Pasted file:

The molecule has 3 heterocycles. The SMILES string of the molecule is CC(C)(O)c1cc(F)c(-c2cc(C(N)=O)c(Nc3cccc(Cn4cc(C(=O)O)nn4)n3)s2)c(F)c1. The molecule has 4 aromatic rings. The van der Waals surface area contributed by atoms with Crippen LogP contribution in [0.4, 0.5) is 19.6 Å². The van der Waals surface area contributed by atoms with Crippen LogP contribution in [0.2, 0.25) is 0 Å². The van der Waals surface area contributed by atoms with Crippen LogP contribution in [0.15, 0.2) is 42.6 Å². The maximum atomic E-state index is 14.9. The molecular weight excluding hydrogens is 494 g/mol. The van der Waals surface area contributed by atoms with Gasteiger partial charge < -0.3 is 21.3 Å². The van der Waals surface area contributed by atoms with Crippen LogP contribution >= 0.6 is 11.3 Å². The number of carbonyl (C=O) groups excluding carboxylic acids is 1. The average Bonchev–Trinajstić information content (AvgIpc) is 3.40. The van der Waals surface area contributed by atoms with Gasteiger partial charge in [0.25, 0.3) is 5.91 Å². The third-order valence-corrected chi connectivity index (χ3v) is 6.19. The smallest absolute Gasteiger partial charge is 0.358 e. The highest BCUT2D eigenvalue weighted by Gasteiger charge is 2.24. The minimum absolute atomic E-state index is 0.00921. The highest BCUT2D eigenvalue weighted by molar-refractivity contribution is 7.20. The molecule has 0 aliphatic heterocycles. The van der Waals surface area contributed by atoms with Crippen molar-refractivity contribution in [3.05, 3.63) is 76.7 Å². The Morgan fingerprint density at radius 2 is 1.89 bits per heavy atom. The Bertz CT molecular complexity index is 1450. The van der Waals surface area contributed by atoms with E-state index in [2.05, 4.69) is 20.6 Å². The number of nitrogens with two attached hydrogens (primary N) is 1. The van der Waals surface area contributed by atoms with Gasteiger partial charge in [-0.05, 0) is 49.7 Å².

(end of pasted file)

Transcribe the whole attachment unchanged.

The molecule has 3 heterocycles. The SMILES string of the molecule is CC(C)(O)c1cc(F)c(-c2cc(C(N)=O)c(Nc3cccc(Cn4cc(C(=O)O)nn4)n3)s2)c(F)c1. The molecule has 4 aromatic rings. The van der Waals surface area contributed by atoms with Crippen LogP contribution in [0.4, 0.5) is 19.6 Å². The van der Waals surface area contributed by atoms with Crippen LogP contribution in [0.2, 0.25) is 0 Å². The van der Waals surface area contributed by atoms with Crippen LogP contribution in [0.15, 0.2) is 42.6 Å². The maximum atomic E-state index is 14.9. The molecular weight excluding hydrogens is 494 g/mol. The van der Waals surface area contributed by atoms with Gasteiger partial charge < -0.3 is 21.3 Å². The van der Waals surface area contributed by atoms with Crippen LogP contribution >= 0.6 is 11.3 Å². The number of carbonyl (C=O) groups excluding carboxylic acids is 1. The average Bonchev–Trinajstić information content (AvgIpc) is 3.40. The van der Waals surface area contributed by atoms with Gasteiger partial charge in [0.25, 0.3) is 5.91 Å². The third-order valence-corrected chi connectivity index (χ3v) is 6.19. The smallest absolute Gasteiger partial charge is 0.358 e. The highest BCUT2D eigenvalue weighted by Gasteiger charge is 2.24. The minimum absolute atomic E-state index is 0.00921. The highest BCUT2D eigenvalue weighted by molar-refractivity contribution is 7.20. The molecule has 0 aliphatic heterocycles. The van der Waals surface area contributed by atoms with Crippen molar-refractivity contribution in [3.05, 3.63) is 76.7 Å². The Morgan fingerprint density at radius 2 is 1.89 bits per heavy atom. The Bertz CT molecular complexity index is 1450. The van der Waals surface area contributed by atoms with E-state index in [2.05, 4.69) is 20.6 Å². The number of nitrogens with two attached hydrogens (primary N) is 1. The van der Waals surface area contributed by atoms with Gasteiger partial charge in [-0.05, 0) is 49.7 Å².